I’m throwing this out there right away… This is my first blog on SDN. I’ve wanted to do one for some time now, but didnt want to write something just for the sake of it. However, a recent business issue and relatively simple solution has prompted me to in hopes it could bring some value to someone out there.
The business issue was as followed “We have a supplier who can only produce “X” amount of material/product per week… How can we monitor this so we know when this capacity is reached, and how can we automatically order the rest from a different supplier?”
In searching for a solution (through SDN), I couldnt find anything that encompassed the full scenario. However, a few posts hinted at using a quota arrangement to regulate capacity, and after some investigation, I was able to come up with a simple solution for this issue with the use of quota arrangements and the max quantity release feature.
1) Activate Quota arrangement function in material – In order for the quota arrangement to work, it first needs to be activated for the material(s) the vendor is providing. This can be done in material master – purchasing view screen – Quota arr. Usage field (You’ll need to figure out what value to use based on your companies setup. Also note this material is setup with a simple MRP type (PD), with a lot size EX (lot for lot).
2) Setup source list – Next, setup a source list which contains both the vendor with the limited capacity, and the vendor that should take on the remaining demand. In this case, I have two scheduling agreements setup in the source list (but this could be done for standard PR/PO as well). In all of the examples below, vendor 924625 will be the vendor with the capacity restraint, and vendor 909099 will take the remaining demand.
(Note – it is assumed at this point info records have already been created for the material/vendor/plant combinations)
3) Setup Quota Arrangement – Next, create a quota arrangement for the vendor with the limited capacity (924625). The setup of the quota arrangement should be standard, but there also needs to be entries in the following fields:
a) Max Rel. Qty – Use this field to set maximum capacity limit of the vendor
b) Number of Periods – Use this field to determine the number of periods the max release quantity is valid for
c) Period to which release quantity relates to – Use this field to determine if the capacity limit is for a week, month, or against the PP planning calendar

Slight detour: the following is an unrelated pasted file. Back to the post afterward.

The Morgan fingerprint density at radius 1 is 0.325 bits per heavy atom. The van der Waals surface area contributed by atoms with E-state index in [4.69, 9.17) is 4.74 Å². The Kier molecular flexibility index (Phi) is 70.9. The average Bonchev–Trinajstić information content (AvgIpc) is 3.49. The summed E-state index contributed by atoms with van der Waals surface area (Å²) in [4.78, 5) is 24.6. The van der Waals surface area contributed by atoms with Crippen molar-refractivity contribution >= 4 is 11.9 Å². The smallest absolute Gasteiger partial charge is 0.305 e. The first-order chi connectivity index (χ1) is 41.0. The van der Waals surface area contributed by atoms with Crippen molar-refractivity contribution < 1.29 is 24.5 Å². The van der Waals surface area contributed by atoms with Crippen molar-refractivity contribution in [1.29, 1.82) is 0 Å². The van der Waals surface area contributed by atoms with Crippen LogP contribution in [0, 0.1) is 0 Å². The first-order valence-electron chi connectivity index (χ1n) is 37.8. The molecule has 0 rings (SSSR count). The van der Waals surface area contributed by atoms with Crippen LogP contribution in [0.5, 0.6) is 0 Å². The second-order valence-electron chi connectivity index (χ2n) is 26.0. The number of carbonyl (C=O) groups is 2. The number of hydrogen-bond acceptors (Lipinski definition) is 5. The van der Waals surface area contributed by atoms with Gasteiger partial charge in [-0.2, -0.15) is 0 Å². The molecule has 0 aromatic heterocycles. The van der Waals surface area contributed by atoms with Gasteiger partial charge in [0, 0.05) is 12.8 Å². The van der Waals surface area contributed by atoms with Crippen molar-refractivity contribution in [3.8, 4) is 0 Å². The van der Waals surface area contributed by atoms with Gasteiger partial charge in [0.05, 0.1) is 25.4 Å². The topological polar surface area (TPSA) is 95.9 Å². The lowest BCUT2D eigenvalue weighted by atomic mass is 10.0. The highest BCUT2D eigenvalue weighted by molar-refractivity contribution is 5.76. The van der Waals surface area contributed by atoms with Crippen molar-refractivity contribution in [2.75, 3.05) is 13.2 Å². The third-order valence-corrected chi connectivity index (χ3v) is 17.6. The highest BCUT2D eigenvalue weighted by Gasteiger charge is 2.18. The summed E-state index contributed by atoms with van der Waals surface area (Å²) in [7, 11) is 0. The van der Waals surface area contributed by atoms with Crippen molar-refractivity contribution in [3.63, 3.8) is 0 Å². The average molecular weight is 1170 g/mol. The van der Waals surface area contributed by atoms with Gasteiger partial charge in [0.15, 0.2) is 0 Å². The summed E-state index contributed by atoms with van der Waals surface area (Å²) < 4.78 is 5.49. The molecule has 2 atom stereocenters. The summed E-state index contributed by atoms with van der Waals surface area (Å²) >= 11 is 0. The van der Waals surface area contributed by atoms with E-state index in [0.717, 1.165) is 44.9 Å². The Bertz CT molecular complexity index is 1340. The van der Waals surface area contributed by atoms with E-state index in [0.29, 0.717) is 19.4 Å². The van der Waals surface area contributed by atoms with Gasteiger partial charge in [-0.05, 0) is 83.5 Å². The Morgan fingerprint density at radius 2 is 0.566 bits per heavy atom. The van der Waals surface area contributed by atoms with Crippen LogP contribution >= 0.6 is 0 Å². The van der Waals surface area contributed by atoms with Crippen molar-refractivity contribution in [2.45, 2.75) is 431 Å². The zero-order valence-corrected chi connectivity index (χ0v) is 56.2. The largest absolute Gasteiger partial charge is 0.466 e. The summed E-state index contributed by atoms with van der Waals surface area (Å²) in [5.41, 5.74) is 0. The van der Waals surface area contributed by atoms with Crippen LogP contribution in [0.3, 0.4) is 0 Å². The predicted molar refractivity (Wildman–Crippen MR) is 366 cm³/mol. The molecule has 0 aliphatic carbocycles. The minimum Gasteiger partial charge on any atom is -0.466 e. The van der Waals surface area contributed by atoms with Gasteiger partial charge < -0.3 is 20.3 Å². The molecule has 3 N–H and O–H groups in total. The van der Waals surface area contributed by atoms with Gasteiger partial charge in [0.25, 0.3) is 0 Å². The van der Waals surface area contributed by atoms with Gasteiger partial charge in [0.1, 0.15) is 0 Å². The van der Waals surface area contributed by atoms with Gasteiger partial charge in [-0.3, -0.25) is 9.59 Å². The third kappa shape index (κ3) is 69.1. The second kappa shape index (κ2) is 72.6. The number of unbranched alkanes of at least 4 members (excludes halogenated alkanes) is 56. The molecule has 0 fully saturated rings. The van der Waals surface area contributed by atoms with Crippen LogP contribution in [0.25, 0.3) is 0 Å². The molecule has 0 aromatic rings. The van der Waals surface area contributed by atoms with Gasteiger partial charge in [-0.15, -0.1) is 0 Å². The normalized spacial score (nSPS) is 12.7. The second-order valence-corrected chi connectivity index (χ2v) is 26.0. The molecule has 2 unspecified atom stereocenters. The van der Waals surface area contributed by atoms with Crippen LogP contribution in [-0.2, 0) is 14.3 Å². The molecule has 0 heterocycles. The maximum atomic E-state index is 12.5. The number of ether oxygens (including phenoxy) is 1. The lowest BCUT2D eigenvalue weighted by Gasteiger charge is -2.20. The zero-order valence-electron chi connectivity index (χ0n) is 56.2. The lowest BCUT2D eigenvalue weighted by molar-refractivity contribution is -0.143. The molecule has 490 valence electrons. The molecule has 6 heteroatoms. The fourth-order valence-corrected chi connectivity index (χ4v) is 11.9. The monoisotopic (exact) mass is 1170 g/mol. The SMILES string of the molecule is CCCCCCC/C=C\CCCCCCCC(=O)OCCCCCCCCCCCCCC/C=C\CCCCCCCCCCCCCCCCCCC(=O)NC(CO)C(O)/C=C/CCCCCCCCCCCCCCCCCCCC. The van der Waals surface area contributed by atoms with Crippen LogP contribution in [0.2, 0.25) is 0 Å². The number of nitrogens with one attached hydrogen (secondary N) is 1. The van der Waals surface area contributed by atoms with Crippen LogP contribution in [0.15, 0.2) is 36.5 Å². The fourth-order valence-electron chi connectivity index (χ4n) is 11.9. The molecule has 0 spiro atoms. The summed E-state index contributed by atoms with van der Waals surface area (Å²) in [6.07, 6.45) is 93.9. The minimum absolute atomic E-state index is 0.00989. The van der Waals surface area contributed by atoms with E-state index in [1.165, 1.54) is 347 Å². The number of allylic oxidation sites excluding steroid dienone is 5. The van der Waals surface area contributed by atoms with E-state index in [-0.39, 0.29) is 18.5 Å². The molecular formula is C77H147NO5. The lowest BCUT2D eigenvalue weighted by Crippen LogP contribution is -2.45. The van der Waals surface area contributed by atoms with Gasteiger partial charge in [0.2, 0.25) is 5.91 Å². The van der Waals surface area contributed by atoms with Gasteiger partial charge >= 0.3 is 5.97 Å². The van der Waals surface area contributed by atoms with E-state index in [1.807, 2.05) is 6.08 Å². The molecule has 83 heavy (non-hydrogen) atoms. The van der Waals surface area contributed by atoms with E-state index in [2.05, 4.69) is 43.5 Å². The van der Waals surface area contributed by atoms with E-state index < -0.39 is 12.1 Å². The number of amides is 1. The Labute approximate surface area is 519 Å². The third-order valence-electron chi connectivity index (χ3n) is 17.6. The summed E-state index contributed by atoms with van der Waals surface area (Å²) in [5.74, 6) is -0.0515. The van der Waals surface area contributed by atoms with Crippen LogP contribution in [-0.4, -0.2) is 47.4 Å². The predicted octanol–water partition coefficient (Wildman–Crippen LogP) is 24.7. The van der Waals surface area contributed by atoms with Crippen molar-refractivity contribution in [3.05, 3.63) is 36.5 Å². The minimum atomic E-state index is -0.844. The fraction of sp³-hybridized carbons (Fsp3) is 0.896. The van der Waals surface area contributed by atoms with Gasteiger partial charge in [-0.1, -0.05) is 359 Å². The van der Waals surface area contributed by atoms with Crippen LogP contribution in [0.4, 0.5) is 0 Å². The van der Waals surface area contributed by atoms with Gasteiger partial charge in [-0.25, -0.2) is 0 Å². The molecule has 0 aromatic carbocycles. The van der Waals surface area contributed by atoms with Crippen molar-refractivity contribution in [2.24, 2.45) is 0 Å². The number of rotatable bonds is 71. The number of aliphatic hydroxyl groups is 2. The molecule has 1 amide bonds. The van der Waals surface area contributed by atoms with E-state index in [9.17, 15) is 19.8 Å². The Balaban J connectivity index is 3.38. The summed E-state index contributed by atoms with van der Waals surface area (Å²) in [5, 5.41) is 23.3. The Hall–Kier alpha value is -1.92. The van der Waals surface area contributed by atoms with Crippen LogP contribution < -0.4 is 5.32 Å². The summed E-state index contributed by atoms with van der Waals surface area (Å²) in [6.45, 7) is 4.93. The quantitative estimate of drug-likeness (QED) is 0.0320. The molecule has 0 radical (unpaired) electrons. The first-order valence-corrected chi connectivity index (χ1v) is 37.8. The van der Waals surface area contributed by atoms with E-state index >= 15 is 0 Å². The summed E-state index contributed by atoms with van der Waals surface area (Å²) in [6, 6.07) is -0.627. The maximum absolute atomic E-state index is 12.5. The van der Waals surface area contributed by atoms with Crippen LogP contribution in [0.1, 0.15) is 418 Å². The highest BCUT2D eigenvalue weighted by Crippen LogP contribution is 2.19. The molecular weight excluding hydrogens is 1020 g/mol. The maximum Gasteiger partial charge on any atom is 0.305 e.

d) Priority – In case there are more than one vendor on the quota, use priority to determine sequence
In our example – we will have a maximum capacity 1,000 qty per week (W), applying to all periods (1).
4) Adding demand – Next, I will add 3000 planned independent requirements (MD61) for the current week, and 500 qty a couple weeks later.
5) Run MRP–Next, I will run MRP to generate the requirements. The results below show that for the first week, once the max capacity was reached for vendor 924625(1000 qty, on SA # 5500033221), the remaining demand is moved to the other vendor (setup on the source list). Also note that the capacity “starts over” after a week, which is why the demand shifts back to vendor 924625.
6) If the Period to which release quantity relates to is set to Month (M) instead of Week (W) in the quota arrangement, and also the Number of Periods is changed (accordingly to one’s need), the results will show once the max capacity is reached with vendor 924625, all other demand shifts to the other vendor for a month. In this example, the maximum capacity for 924625 was reached after the first week, and all other demand for the month is shifted to the other vendor
Quota Arrangement changes:
Before MRP Run:
After MRP Run:
Notice the difference on how the capacity limit does not start over until the following month, while in our first example it started over every week.
With master data setups, vendor capacity limits can be monitored systematically through the use of quota arrangements. It may not meet all scenarios out there, but it is a viable option to purse instead of attempting to development something custom.